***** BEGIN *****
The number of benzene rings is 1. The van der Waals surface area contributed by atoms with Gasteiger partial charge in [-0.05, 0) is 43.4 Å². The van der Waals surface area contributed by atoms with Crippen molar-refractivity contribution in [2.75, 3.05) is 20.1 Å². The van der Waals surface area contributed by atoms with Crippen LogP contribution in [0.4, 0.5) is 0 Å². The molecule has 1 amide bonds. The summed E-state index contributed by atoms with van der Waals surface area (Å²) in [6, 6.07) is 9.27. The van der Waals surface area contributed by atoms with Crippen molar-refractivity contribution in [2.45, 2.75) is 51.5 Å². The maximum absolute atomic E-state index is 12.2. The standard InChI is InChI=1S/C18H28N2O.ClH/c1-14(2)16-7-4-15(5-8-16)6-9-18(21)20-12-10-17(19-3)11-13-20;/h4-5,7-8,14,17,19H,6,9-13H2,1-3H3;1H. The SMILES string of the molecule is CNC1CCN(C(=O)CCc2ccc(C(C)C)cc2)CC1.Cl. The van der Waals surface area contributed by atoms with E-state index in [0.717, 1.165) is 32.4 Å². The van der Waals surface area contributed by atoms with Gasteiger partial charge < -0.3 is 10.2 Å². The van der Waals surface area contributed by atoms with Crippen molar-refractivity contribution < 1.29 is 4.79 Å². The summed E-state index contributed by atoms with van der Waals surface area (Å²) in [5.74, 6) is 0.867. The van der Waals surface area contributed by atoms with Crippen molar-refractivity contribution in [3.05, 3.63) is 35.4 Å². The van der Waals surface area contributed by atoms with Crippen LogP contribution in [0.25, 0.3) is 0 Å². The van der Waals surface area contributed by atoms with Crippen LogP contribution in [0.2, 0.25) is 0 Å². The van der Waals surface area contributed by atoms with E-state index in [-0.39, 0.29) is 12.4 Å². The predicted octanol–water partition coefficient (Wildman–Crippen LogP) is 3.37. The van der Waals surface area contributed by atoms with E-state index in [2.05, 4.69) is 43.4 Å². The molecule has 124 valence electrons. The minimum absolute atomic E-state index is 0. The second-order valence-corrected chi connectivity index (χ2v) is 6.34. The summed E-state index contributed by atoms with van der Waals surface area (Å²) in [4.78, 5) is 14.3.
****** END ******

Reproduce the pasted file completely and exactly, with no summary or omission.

The number of benzene rings is 1. The van der Waals surface area contributed by atoms with Gasteiger partial charge in [-0.05, 0) is 43.4 Å². The van der Waals surface area contributed by atoms with Crippen molar-refractivity contribution in [2.75, 3.05) is 20.1 Å². The van der Waals surface area contributed by atoms with Crippen LogP contribution in [0.4, 0.5) is 0 Å². The molecule has 1 amide bonds. The summed E-state index contributed by atoms with van der Waals surface area (Å²) in [6, 6.07) is 9.27. The van der Waals surface area contributed by atoms with Crippen molar-refractivity contribution in [2.45, 2.75) is 51.5 Å². The maximum absolute atomic E-state index is 12.2. The standard InChI is InChI=1S/C18H28N2O.ClH/c1-14(2)16-7-4-15(5-8-16)6-9-18(21)20-12-10-17(19-3)11-13-20;/h4-5,7-8,14,17,19H,6,9-13H2,1-3H3;1H. The SMILES string of the molecule is CNC1CCN(C(=O)CCc2ccc(C(C)C)cc2)CC1.Cl. The van der Waals surface area contributed by atoms with E-state index in [0.717, 1.165) is 32.4 Å². The van der Waals surface area contributed by atoms with Gasteiger partial charge < -0.3 is 10.2 Å². The van der Waals surface area contributed by atoms with Crippen molar-refractivity contribution < 1.29 is 4.79 Å². The summed E-state index contributed by atoms with van der Waals surface area (Å²) in [5.74, 6) is 0.867. The van der Waals surface area contributed by atoms with Crippen molar-refractivity contribution in [3.05, 3.63) is 35.4 Å². The van der Waals surface area contributed by atoms with Crippen LogP contribution in [0.25, 0.3) is 0 Å². The van der Waals surface area contributed by atoms with Crippen LogP contribution in [0.2, 0.25) is 0 Å². The van der Waals surface area contributed by atoms with E-state index in [-0.39, 0.29) is 12.4 Å². The predicted octanol–water partition coefficient (Wildman–Crippen LogP) is 3.37. The van der Waals surface area contributed by atoms with E-state index in [2.05, 4.69) is 43.4 Å². The molecule has 124 valence electrons. The minimum absolute atomic E-state index is 0. The second-order valence-corrected chi connectivity index (χ2v) is 6.34. The summed E-state index contributed by atoms with van der Waals surface area (Å²) in [4.78, 5) is 14.3.